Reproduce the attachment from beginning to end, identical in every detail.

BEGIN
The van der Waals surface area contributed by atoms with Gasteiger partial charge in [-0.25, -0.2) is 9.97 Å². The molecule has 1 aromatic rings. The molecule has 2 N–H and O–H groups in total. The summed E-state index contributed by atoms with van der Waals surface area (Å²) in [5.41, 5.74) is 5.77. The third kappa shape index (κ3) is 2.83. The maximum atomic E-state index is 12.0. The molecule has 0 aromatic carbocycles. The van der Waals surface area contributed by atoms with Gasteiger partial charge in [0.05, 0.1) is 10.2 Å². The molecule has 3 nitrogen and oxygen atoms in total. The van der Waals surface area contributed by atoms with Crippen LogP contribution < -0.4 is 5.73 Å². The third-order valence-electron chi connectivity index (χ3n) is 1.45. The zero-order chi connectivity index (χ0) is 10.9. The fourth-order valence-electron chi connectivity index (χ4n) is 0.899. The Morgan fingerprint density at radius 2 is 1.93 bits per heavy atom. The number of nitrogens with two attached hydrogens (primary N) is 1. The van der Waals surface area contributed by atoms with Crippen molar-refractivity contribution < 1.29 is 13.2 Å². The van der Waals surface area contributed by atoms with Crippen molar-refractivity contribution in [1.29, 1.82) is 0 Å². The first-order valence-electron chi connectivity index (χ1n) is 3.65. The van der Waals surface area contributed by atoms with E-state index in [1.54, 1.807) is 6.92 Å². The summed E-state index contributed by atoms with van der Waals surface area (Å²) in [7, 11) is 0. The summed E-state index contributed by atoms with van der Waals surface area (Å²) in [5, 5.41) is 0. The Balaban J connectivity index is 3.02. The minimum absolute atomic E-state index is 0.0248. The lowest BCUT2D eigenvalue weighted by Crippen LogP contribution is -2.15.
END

The van der Waals surface area contributed by atoms with Gasteiger partial charge in [-0.25, -0.2) is 9.97 Å². The molecule has 1 aromatic rings. The molecule has 2 N–H and O–H groups in total. The summed E-state index contributed by atoms with van der Waals surface area (Å²) in [5.41, 5.74) is 5.77. The third kappa shape index (κ3) is 2.83. The maximum atomic E-state index is 12.0. The molecule has 0 aromatic carbocycles. The van der Waals surface area contributed by atoms with Gasteiger partial charge in [0.05, 0.1) is 10.2 Å². The molecule has 3 nitrogen and oxygen atoms in total. The van der Waals surface area contributed by atoms with Crippen LogP contribution < -0.4 is 5.73 Å². The third-order valence-electron chi connectivity index (χ3n) is 1.45. The zero-order chi connectivity index (χ0) is 10.9. The fourth-order valence-electron chi connectivity index (χ4n) is 0.899. The Morgan fingerprint density at radius 2 is 1.93 bits per heavy atom. The number of nitrogens with two attached hydrogens (primary N) is 1. The van der Waals surface area contributed by atoms with Crippen molar-refractivity contribution < 1.29 is 13.2 Å². The van der Waals surface area contributed by atoms with Crippen molar-refractivity contribution in [1.29, 1.82) is 0 Å². The first-order valence-electron chi connectivity index (χ1n) is 3.65. The van der Waals surface area contributed by atoms with E-state index in [1.54, 1.807) is 6.92 Å². The summed E-state index contributed by atoms with van der Waals surface area (Å²) in [7, 11) is 0. The summed E-state index contributed by atoms with van der Waals surface area (Å²) in [5, 5.41) is 0. The Balaban J connectivity index is 3.02. The minimum absolute atomic E-state index is 0.0248. The lowest BCUT2D eigenvalue weighted by Crippen LogP contribution is -2.15.